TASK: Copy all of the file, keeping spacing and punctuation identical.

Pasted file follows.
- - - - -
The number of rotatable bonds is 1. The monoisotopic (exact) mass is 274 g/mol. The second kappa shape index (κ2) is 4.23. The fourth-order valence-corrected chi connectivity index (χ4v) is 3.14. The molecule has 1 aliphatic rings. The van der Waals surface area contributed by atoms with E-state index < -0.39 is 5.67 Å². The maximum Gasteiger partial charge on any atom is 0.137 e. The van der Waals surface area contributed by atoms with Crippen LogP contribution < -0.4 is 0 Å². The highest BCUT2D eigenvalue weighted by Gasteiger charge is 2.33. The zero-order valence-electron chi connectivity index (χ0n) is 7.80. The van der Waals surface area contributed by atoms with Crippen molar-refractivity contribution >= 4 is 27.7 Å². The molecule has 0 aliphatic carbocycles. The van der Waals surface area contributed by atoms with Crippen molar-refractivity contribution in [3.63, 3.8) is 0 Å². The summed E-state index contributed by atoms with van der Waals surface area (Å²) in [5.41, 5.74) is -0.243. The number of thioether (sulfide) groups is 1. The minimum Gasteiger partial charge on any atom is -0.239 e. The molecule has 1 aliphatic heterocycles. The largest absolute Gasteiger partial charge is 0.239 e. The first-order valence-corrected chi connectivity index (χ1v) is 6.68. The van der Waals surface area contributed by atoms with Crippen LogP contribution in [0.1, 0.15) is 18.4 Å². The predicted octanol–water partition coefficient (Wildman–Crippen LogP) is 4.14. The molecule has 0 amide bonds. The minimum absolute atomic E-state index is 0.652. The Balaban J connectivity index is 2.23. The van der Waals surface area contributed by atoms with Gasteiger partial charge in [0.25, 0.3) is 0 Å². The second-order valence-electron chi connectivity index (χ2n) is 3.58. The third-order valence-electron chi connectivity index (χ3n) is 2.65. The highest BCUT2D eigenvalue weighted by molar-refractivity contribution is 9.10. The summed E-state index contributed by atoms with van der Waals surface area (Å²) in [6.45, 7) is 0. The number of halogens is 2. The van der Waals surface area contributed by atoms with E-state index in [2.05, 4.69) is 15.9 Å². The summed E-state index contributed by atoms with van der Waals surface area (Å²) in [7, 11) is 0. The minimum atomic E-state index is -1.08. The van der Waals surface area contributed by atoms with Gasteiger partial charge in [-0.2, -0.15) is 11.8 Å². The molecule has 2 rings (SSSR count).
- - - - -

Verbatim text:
The number of rotatable bonds is 1. The monoisotopic (exact) mass is 274 g/mol. The second kappa shape index (κ2) is 4.23. The fourth-order valence-corrected chi connectivity index (χ4v) is 3.14. The molecule has 1 aliphatic rings. The van der Waals surface area contributed by atoms with E-state index < -0.39 is 5.67 Å². The maximum Gasteiger partial charge on any atom is 0.137 e. The van der Waals surface area contributed by atoms with Crippen LogP contribution < -0.4 is 0 Å². The highest BCUT2D eigenvalue weighted by Gasteiger charge is 2.33. The zero-order valence-electron chi connectivity index (χ0n) is 7.80. The van der Waals surface area contributed by atoms with Crippen molar-refractivity contribution >= 4 is 27.7 Å². The molecule has 0 aliphatic carbocycles. The van der Waals surface area contributed by atoms with Crippen molar-refractivity contribution in [3.63, 3.8) is 0 Å². The summed E-state index contributed by atoms with van der Waals surface area (Å²) in [5.41, 5.74) is -0.243. The number of thioether (sulfide) groups is 1. The minimum Gasteiger partial charge on any atom is -0.239 e. The molecule has 1 aliphatic heterocycles. The largest absolute Gasteiger partial charge is 0.239 e. The first-order valence-corrected chi connectivity index (χ1v) is 6.68. The van der Waals surface area contributed by atoms with Crippen LogP contribution in [0.1, 0.15) is 18.4 Å². The predicted octanol–water partition coefficient (Wildman–Crippen LogP) is 4.14. The molecule has 0 amide bonds. The minimum absolute atomic E-state index is 0.652. The Balaban J connectivity index is 2.23. The van der Waals surface area contributed by atoms with Gasteiger partial charge in [0.25, 0.3) is 0 Å². The second-order valence-electron chi connectivity index (χ2n) is 3.58. The third-order valence-electron chi connectivity index (χ3n) is 2.65. The highest BCUT2D eigenvalue weighted by molar-refractivity contribution is 9.10. The summed E-state index contributed by atoms with van der Waals surface area (Å²) in [6.45, 7) is 0. The number of halogens is 2. The van der Waals surface area contributed by atoms with E-state index in [2.05, 4.69) is 15.9 Å². The summed E-state index contributed by atoms with van der Waals surface area (Å²) in [7, 11) is 0. The minimum atomic E-state index is -1.08. The van der Waals surface area contributed by atoms with Gasteiger partial charge in [-0.2, -0.15) is 11.8 Å². The molecule has 2 rings (SSSR count).